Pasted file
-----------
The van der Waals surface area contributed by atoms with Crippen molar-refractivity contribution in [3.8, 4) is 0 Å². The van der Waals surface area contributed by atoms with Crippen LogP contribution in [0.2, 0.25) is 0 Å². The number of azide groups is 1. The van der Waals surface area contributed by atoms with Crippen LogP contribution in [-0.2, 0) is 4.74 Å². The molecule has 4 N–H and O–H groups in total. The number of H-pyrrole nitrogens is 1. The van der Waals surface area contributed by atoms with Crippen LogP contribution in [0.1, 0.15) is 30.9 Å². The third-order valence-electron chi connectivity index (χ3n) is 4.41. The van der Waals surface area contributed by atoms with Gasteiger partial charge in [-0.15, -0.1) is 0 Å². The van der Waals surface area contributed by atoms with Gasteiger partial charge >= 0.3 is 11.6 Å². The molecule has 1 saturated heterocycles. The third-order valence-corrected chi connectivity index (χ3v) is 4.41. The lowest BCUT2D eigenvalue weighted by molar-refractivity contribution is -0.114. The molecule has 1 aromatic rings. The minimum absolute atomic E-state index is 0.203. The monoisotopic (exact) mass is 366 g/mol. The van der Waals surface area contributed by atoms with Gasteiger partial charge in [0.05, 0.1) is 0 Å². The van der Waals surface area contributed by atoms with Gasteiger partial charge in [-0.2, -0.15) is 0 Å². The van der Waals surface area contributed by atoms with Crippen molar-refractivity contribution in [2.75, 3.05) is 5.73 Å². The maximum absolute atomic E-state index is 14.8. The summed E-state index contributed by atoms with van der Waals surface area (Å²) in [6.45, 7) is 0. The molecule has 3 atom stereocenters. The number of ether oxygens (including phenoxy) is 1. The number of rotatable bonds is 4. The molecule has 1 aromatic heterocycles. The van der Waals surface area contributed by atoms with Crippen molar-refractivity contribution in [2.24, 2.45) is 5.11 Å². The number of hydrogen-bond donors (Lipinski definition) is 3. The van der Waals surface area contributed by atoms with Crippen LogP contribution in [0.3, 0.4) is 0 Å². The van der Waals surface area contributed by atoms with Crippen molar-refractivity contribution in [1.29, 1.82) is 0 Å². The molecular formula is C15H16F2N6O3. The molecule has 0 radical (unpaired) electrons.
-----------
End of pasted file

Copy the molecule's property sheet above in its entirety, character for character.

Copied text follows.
The van der Waals surface area contributed by atoms with Crippen molar-refractivity contribution in [3.8, 4) is 0 Å². The van der Waals surface area contributed by atoms with Crippen LogP contribution in [0.2, 0.25) is 0 Å². The number of azide groups is 1. The van der Waals surface area contributed by atoms with Crippen LogP contribution in [-0.2, 0) is 4.74 Å². The molecule has 4 N–H and O–H groups in total. The number of H-pyrrole nitrogens is 1. The van der Waals surface area contributed by atoms with Crippen LogP contribution in [0.1, 0.15) is 30.9 Å². The third-order valence-electron chi connectivity index (χ3n) is 4.41. The van der Waals surface area contributed by atoms with Gasteiger partial charge in [-0.15, -0.1) is 0 Å². The van der Waals surface area contributed by atoms with Gasteiger partial charge >= 0.3 is 11.6 Å². The molecule has 1 saturated heterocycles. The third-order valence-corrected chi connectivity index (χ3v) is 4.41. The lowest BCUT2D eigenvalue weighted by molar-refractivity contribution is -0.114. The molecule has 1 aromatic rings. The minimum absolute atomic E-state index is 0.203. The monoisotopic (exact) mass is 366 g/mol. The van der Waals surface area contributed by atoms with Gasteiger partial charge in [0.05, 0.1) is 0 Å². The van der Waals surface area contributed by atoms with Gasteiger partial charge in [-0.2, -0.15) is 0 Å². The van der Waals surface area contributed by atoms with Crippen molar-refractivity contribution in [2.75, 3.05) is 5.73 Å². The maximum absolute atomic E-state index is 14.8. The summed E-state index contributed by atoms with van der Waals surface area (Å²) in [6.45, 7) is 0. The molecule has 3 atom stereocenters. The number of ether oxygens (including phenoxy) is 1. The number of rotatable bonds is 4. The molecule has 1 aromatic heterocycles. The van der Waals surface area contributed by atoms with Crippen molar-refractivity contribution in [2.24, 2.45) is 5.11 Å². The number of hydrogen-bond donors (Lipinski definition) is 3. The van der Waals surface area contributed by atoms with Crippen LogP contribution in [0.3, 0.4) is 0 Å². The van der Waals surface area contributed by atoms with Crippen molar-refractivity contribution in [1.29, 1.82) is 0 Å². The molecular formula is C15H16F2N6O3. The molecule has 0 radical (unpaired) electrons.